Columbia, 805 A.2d 957 (D.C. 2002).
Facts: The defendant paid, without contesting, a
photo red light citation. Subsequently,
the police department “decided to remove the camera because it was observing an
inordinate number of people running the light, which was confusing to
motorists.” Id. at 959.
Outstanding fines were dismissed, but those motorists who had paid were
Issue: The defendant appealed, alleging the
District’s decision to forgive some, but not all, violations violated the Fifth
and Fourteenth Amendments.
The court upheld the conviction
because “in failing to contest the infraction, appellant effectively acknowledged
liability for running the red light.” The court also rejected the defendant’s
argument that the confusing placement of the stoplight created “manifest
injustice.” The defendant “has no
standing to challenge the decision unless . . . he was
confused . . .” Id. at 962-63.
Int., Inc. v. City of Charlotte, No. C0A102-200 (N.C. Ct. App., Nov. 19,
2002) (unreported – not final until expiration of rehearing period).
Facts: The president of Structural Components
received a photo red light citation for one of its vehicles. In this jurisdiction, violations are
civil. Structural Components contested
the violation at a “review hearing.”
Issue: Upon conviction, Structural Components
(plaintiff) filed suit in the superior court alleging negligence (by failing to
establish reasonable guideline, failure to govern the program in a reasonable
manner, and failure to provide a reasonable appeals process) and civil rights
violations (State/Federal due process and equal protection).
Upon defendant’s (the City
and Lockheed Martin) motion to dismiss, the court determined it lacked
jurisdiction and dismissed the action.
Structural Components appealed. The appellate court affirmed the trial
court’s dismissal on procedural grounds (waiver of the negligence action for failure
to properly state issue in appeals brief and, because one cannot recover
monetary damage for a procedural due process violation involving a civil
penalty, failure to state a claim). The
court noted the proper avenue to challenge the constitutionality of the statute
was by certiorari to the superior court (which
Structural Components had
not used) and the present statutory scheme provided an adequate method for
challenging the legality of the program.
City of Commerce City v.
Colorado, 40 P.3d 1273 (Colo. 2002).
Issue: Commerce City challenged whether the Colorado
statute (Colo. Rev. Stat.
§ 42-4-110.5 (2002)), which authorized the photo red light program, infringed
upon the City’s “home-rule” powers. Noting
that the program involved a “mix” of state and local concerns and, where
conflicts arose, State concerns prevail, the court affirmed the validity
of the program.
People v. John Allen
(In re Red Light Camera Cases), No. 57927SD (Cal. Super. Ct. Aug.
2001) (order denying motion to dismiss) (available at http://freedom.gov/auto/
cases/sdmotion.asp). This case
remains under appeal. This order
is presented to illustrate issues that may arise with photo red light
The court noted that
pleading defects (i.e., minor errors in the pleading document) that do not
prejudice a substantial right do not justify dismissal.
Issue #5: The defendants argued that because the City
did not comply with statutory provisions regarding the “operation’ of the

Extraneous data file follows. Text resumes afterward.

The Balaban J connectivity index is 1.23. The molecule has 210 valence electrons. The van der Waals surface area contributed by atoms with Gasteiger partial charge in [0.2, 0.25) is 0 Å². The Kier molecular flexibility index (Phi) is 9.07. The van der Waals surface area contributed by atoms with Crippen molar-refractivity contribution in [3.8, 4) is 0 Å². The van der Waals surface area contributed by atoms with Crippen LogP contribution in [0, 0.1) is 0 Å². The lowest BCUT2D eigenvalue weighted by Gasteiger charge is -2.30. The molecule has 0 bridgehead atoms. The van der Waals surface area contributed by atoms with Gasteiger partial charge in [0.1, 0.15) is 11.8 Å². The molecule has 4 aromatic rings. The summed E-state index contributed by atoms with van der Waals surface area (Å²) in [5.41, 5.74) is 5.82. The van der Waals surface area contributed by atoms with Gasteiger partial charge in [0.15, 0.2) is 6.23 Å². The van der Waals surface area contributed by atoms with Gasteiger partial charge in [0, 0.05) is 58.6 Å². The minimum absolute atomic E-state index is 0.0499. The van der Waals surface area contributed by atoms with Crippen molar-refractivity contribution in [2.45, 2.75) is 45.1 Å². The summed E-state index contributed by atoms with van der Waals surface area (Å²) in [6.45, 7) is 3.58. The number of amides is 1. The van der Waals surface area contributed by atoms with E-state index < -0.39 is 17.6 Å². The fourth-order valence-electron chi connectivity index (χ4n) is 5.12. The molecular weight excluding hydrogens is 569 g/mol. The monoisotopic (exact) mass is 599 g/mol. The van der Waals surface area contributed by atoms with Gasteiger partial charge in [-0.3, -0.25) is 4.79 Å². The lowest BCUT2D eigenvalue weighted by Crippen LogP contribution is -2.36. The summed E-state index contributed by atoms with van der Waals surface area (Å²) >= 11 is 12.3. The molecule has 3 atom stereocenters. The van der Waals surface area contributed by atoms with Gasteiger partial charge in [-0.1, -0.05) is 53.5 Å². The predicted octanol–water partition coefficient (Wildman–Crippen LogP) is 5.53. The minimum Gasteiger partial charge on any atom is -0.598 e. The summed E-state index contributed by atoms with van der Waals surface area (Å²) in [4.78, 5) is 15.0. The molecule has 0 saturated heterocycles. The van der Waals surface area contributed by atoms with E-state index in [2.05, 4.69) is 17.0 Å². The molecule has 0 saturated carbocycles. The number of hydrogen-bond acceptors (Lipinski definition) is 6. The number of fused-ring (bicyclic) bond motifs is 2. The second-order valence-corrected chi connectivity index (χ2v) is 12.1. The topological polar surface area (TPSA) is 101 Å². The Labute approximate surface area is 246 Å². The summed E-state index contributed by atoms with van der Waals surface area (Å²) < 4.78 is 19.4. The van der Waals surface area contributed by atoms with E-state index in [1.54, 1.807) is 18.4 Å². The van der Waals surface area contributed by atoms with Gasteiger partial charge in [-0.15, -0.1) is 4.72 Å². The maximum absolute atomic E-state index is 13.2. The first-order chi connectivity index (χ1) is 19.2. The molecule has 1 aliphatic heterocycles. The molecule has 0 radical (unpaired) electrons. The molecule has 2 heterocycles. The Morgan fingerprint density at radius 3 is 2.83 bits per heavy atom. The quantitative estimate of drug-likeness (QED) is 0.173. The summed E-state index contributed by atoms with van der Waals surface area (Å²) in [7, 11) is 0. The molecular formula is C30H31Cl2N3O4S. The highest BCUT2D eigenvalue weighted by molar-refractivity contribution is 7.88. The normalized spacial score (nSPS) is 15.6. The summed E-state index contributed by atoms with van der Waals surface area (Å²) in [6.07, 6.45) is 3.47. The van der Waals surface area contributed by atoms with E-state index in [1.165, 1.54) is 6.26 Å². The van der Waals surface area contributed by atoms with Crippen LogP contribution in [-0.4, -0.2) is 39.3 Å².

program, all citations must be dismissed.
In making its determination the court looked at the following issues.
Issue #5A: Was the delegation of authority
Although, the City had
delegated the tasks of evidence collection and determining who will not be
cited to Lockheed Martin, the police retained the “ultimate authority to
determine who will be prosecuted.” Thus, the delegation was not
Issue #5B: Is the fee paid to Lockheed Martin a
contingency fee and if so, what is the legal effect?
Because Lockeed’s payment
was contingent upon a conviction, the fee was deemed a contingency fee.
The court indicated that
Lockheed was “supposed to be a neutral evaluator of the evidence” and “should
not have a financial interest in the outcome.”
The court reasoned that because the statute mandated a government agency
“operate” the program, the purpose was to guarantee, “information obtained from
the red light cameras would be trustworthy.
The potential conflict created by a contingent method of compensation
further undermines the trustworthiness of the evidence which is used to
prosecute the red light violations.”
Issue #5C: Does the delegation, without statutory
authority, which operates on a contingent fee basis violate due process such
that it requires a dismissal of pending actions?
The court noted that the
threshold question in a due process challenge to executive action is whether
the behavior is “so egregious, so outrageous, that it may fairly be said to
shock the contemporary conscience.” In
this case, the court held the conduct did not rise to that level.
Issue #5D: Is the photo red light evidence admissible?
The court indicated that
“where evidence is obtained from sources subject to legislative standards,
there should be substantial compliance.”
The court noted that “there is no authority in the Vehicle Code for
unsupervised private operation of a red light camera system. Therefore, there is not substantial
compliance with the safeguards required by the statute. Such a lack of authority, combined with the
collection based compensation, result in evidence lacking foundation. Without
foundation, the evidence is not relevant and is not admissible.”
Accordingly, the court did not grant the motion to dismiss, but rather
granted a motion to exclude the evidence.
Office of the Attorney
General of the State of Texas, Opinion No. JC-0460, 2002 Tex. Op. Atty. Gen. 20
Issue: Could a city pass an ordinance authorizing a
photo red light program and could violations be civil, rather than criminal?
Based on Texas law (which
deemed red light violations criminal), the Attorney General opined a city
could authorize a photo red light program to identify violators, but could
not make violations civil.
Office of the Attorney
General of the State of Tennessee, Opinion No. 01-004, 2001 Tenn. AG LEXIS 6
(2001) (available at http://www.attorneygeneral. state.tn.us/op/